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View Full Version : Planning to move to DSLR. Help required for selecting the new one


ranadip_rc
11-07-2010, 01:20 PM
I have a Nikon FM2. With 35 - 105 mm Nikkor lense (f stop 3.5 - 22), 24 mm Vivitar (f stop 2 - 16), 100 - 300 mm Vivitar lense. I love this camera because of its ease of use. All the ctrls (i.e shutter speed,aparture, focus) can be set without removing the eye from viewfinder :).
Now a days cost of flim photography is increasing and also the hasseles & the waiting period. Getting 100 ASA flim is like searching niddle from a haysack.
For all the above reasons I am thinking to move to DSLR. Plan to stick to Nikon only. I have seen the literaure of different Nikon DSLRs:confused:. But could not find a model which can give my support of shutter speed from B to 4000, ASA 12 - 6400. Also I am looking for ease of use (like dial on the body to change the aparture, shutter speed without removing my eye from the viewfinder).
My questions
1. Which model of DSLR should I go for?
2. Which new lense will give me same range of aparture?
3. Can I use mu old lenses with new DSLR?

Thanks in advance
Ranadip

daveRen
11-10-2010, 04:09 PM
hi Ranadip
I have used an Olympus E-1 and presently a Nikon D90. I find both cameras excellent to use with lots of flexibility with settings. The Nikon is producing higher quality images however.
With both these cameras (and probably most good DSLRs) you can set aperture and speed while composing your shot in the viewfinder using "control dials" - little wheels you turn with your thumb and trigger finger. Depending on what exposure mode you are in the 2 dials make set different things. For example - in Manual mode the Nikon front dial changes aperture and the rear changes speed. I typically use it in Aperture Priority mode with the front dial changing aperture (the camera picks the speed) and I have my rear dial programmed to change ISO. There is lots of flexibility in setting what the dials do through the set-up menus.

My Nikon D90 speed range is Bulb to 1/4000.

To give my opinion on a couple of your questions:
1. I think that Nikon and Olympus provide the best representation of color without post-processing (IMHO). I would suggest having a look at lots of images from the cameras you are interested in on the photo web-sites (including TrekEarth, Flickr, etc.) that allow searches by camera type and compare the results in terms of color, exposure accuracy, etc.
2. - not sure about which lens. Have a look on-line to see lens specs, keeping in mind the conversion factor as discussed below.
3. You can use some old lenses with the Nikons, maybe check the Nikon specs for the DSLR model you are interested in. However, unless you go to a "full-frame" camera you are looking at converting your focal length because the smaller sensors only use the center portion of a full-frame lens. Typically a "Digital Lens" has been optically designed for the smaller sensors. With the Nikon D90, I believe there is a conversion factor of around 1.5. For example my 16 - 85mm Nikor lens converts to the "35mm equivalent" of 28 - 128mm.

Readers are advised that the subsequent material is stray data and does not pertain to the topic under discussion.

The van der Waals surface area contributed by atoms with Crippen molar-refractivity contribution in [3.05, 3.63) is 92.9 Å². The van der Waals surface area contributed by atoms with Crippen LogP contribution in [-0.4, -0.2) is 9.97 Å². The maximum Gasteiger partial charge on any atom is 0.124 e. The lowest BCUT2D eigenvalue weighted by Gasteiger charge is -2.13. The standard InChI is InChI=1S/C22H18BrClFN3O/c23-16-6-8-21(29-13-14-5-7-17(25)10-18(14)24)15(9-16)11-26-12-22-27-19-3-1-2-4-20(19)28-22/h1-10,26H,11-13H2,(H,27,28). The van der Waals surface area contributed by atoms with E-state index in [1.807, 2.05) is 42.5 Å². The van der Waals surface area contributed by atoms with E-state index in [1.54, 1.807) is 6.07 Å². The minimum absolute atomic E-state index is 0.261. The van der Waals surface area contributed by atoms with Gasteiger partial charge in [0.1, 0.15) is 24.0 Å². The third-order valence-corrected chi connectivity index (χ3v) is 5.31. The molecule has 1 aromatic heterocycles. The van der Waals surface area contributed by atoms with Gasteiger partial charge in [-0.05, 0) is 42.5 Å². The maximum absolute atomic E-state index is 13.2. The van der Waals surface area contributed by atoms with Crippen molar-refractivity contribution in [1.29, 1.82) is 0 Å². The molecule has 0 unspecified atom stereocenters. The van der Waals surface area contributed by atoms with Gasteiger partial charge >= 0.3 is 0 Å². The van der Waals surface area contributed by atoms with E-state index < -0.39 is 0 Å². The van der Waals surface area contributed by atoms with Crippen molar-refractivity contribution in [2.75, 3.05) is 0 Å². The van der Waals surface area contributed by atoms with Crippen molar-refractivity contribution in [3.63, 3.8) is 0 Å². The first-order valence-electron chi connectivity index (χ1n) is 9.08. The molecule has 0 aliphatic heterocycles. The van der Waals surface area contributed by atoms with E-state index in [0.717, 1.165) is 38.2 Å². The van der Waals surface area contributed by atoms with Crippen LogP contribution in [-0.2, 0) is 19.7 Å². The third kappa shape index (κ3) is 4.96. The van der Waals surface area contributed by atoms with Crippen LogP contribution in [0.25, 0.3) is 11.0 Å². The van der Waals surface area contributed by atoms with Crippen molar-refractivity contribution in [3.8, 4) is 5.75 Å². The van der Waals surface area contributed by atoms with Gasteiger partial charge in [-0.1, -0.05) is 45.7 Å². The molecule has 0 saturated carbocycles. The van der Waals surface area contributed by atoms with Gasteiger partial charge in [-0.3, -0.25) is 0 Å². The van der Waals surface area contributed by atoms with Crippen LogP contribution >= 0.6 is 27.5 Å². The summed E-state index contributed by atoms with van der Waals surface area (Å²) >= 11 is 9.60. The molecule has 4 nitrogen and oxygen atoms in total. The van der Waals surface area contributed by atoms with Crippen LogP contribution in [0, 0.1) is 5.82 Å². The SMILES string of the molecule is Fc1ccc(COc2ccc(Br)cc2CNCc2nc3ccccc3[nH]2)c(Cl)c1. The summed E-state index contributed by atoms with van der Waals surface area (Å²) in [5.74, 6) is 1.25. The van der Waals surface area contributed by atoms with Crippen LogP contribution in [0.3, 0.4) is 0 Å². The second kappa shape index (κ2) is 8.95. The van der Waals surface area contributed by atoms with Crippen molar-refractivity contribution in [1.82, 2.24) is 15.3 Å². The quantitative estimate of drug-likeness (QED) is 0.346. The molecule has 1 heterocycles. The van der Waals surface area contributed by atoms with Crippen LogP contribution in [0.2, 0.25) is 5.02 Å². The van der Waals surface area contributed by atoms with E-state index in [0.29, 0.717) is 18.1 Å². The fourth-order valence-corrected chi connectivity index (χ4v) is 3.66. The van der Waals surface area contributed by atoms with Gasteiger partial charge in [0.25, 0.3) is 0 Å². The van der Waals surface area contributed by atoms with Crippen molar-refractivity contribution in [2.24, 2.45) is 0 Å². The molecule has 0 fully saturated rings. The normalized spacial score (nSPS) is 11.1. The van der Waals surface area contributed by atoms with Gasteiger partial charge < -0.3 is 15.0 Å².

- hope this helps, .......... Dave

jeskel
11-12-2010, 04:49 AM
I think that Nikon and Olympus provide the best representation of color without post-processing (IMHO). I would suggest having a look at lots of images from the cameras you are interested in on the photo web-sites (including TrekEarth, Flickr, etc.) that allow searches by camera type and compare the results in terms of color, exposure accuracy, etc.

ranadip_rc
11-12-2010, 02:05 PM
@Dave - Thanks Dave for your inputs. It's really helpful.I'll look into the lens details before I choose one.
While browsing through different camera shops, one shop assistant told me that, I can use my old Nikor lens, but she advised not to change the lens frequently. It may damage the sensors present in the camera body. As you are also using the Nikon D90 with old Nikor 18 -85 mm lens, have you face this problem?

@jeskel - thanks for your input.

daveRen
11-12-2010, 02:50 PM
Sorry Ranadip, I don't have an older lens. I am new to Nikon and rarely change lenses anyway. The issue may be that the camera body has little gold contacts that rub on the metal body of the old lens when you install / remove the lens. I would think that if you were careful and perhaps used a little lubricant, it would be OK. Maybe someone else will chime in on that issue. Maybe even start a new post.

Another suggestion I saw someplace else was to have a look at a Nikon D80, you will get most of the usable features of the D90 at a lower cost.
- Dave